This information is provided by the National Institutes of Health (NIH) Genetic and Rare Diseases Information Center (GARD).
21-hydroxylase deficiency is the most common cause of congenital adrenal hyperplasia (CAH). CAH is a group of disorders that affect how the adrenal glands work. In 21-hydroxylase deficiency, a missing enzyme leads to overproduction of specific hormones made by the adrenal glands. There are three types of 21-hydroxylase deficiency that vary by the severity of symptoms. Infants with the more severe forms can experience excessive loss of salt in their urine, which can be life-threatening. Female infants may be born with genitalia that doesn’t look male or female (ambiguous genitalia). Children with the less severe forms can have early puberty, excess hair growth, short stature as adults and decreased fertility.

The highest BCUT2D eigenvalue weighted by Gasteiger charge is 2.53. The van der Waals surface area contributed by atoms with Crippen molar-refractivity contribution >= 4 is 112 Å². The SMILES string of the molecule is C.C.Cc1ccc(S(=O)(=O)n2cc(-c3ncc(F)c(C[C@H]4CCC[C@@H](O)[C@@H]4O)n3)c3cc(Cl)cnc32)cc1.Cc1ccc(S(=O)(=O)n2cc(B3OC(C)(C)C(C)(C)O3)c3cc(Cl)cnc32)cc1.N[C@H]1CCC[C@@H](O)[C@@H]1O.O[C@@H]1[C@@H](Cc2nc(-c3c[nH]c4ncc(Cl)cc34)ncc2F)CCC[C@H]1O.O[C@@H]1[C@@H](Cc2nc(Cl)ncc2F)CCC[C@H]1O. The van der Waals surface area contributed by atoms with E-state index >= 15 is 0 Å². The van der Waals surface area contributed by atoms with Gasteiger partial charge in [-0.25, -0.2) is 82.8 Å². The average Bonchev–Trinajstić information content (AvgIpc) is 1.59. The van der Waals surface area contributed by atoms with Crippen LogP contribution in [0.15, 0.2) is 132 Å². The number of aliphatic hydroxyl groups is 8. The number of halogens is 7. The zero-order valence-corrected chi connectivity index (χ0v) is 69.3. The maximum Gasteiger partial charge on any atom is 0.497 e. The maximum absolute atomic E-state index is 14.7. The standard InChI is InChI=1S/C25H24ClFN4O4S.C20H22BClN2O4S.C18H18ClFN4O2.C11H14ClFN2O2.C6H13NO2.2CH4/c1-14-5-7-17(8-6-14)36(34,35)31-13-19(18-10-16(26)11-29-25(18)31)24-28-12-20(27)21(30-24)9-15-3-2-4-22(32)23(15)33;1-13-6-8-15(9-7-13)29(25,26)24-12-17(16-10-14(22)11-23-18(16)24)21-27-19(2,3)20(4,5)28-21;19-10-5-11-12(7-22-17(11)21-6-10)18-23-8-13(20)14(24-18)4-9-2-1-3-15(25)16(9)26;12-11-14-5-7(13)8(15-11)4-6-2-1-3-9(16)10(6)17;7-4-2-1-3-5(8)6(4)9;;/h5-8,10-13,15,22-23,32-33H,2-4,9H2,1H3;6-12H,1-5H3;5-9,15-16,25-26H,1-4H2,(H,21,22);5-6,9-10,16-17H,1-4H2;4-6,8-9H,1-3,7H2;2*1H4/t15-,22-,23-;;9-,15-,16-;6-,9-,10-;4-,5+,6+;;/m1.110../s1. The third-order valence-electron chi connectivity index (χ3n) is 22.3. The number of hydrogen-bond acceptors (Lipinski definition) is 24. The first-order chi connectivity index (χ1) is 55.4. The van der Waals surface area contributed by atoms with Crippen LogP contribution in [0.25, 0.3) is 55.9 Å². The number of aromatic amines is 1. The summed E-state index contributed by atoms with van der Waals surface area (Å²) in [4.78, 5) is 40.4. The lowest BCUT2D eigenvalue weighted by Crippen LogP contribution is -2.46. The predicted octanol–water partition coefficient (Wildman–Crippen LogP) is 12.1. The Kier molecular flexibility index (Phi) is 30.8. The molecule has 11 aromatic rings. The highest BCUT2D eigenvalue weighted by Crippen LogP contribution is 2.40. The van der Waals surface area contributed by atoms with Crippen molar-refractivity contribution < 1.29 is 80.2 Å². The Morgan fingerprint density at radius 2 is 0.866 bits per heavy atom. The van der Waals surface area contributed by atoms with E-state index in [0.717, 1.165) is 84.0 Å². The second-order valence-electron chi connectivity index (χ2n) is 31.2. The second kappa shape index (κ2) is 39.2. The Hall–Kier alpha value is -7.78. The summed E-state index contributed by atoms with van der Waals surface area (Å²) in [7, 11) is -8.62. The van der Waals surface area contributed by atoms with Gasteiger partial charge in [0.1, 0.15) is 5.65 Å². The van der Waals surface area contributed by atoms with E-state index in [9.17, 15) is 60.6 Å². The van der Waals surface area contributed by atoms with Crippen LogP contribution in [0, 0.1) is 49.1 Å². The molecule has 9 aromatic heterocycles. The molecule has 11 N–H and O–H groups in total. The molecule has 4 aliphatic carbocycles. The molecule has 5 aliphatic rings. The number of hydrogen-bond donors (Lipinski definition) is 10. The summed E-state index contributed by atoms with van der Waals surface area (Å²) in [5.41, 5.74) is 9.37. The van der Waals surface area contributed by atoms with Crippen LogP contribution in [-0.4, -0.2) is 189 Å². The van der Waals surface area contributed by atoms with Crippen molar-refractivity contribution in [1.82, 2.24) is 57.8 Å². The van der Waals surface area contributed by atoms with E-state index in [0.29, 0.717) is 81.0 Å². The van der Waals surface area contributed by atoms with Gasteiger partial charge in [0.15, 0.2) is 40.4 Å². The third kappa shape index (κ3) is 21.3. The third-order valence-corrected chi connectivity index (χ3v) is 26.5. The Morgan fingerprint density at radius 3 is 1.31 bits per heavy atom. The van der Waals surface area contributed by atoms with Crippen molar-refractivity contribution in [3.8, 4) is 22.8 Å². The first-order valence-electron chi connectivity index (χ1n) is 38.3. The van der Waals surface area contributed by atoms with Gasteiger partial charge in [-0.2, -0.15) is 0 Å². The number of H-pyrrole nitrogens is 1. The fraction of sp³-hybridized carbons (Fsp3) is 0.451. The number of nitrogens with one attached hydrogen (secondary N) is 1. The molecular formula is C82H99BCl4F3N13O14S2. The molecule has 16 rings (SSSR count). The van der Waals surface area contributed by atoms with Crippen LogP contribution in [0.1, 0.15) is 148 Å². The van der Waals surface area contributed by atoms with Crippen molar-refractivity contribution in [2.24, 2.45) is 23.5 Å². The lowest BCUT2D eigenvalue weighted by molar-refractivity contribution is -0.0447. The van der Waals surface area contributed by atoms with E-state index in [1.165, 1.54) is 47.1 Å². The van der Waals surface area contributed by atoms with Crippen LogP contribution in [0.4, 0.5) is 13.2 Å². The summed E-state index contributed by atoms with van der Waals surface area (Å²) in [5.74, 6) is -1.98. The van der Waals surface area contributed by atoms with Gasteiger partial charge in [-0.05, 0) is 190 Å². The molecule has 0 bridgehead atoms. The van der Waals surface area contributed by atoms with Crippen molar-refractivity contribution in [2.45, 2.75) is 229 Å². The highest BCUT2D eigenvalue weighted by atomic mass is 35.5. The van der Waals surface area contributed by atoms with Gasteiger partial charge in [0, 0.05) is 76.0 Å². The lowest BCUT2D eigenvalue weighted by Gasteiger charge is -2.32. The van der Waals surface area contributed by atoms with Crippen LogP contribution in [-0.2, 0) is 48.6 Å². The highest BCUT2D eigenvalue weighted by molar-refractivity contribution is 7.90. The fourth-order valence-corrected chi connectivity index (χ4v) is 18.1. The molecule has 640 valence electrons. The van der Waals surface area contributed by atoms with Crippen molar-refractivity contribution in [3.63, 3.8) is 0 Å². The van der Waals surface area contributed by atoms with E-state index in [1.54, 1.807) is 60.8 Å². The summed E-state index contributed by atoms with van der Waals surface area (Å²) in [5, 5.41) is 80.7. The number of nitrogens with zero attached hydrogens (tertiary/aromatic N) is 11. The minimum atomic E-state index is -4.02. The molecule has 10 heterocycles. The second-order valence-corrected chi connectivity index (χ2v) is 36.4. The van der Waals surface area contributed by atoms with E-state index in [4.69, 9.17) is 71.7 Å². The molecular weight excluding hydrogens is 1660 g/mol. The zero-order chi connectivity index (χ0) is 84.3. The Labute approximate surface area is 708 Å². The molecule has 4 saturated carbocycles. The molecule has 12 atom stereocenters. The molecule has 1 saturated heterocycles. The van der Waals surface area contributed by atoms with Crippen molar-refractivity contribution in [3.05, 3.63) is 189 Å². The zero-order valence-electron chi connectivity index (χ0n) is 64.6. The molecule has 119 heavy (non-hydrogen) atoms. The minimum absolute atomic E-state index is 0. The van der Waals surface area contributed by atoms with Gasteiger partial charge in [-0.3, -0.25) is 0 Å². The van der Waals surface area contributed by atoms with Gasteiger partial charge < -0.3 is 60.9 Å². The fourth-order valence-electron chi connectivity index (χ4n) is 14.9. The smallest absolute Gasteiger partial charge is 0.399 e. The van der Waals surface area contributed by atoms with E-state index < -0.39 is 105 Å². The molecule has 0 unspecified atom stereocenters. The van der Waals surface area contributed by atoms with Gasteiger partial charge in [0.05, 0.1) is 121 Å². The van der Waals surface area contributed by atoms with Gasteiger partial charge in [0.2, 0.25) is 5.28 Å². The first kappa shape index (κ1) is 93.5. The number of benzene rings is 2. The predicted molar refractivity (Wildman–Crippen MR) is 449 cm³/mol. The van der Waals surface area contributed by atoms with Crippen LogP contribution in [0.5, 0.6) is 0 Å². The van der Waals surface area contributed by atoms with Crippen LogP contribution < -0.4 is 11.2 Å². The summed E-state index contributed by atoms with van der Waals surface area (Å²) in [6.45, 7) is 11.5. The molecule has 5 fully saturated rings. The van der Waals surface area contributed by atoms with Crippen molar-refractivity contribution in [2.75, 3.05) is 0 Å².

21-hydroxylase deficiency is caused by genetic changes in the CYP21A2 gene and is inherited in an autosomal recessive pattern. Newborn screening is available in all 50 states of the US to test for this disorder at birth. The diagnosis is made based on the clinical symptoms, biochemical and genetic testing. Treatment is available and involves managing the symptoms through steroids and other medications. The long-term outlook for people with 21-hydroxylase deficiency depends on the severity of symptoms and the ability to manage the condition with medications.
For more information, visit GARD.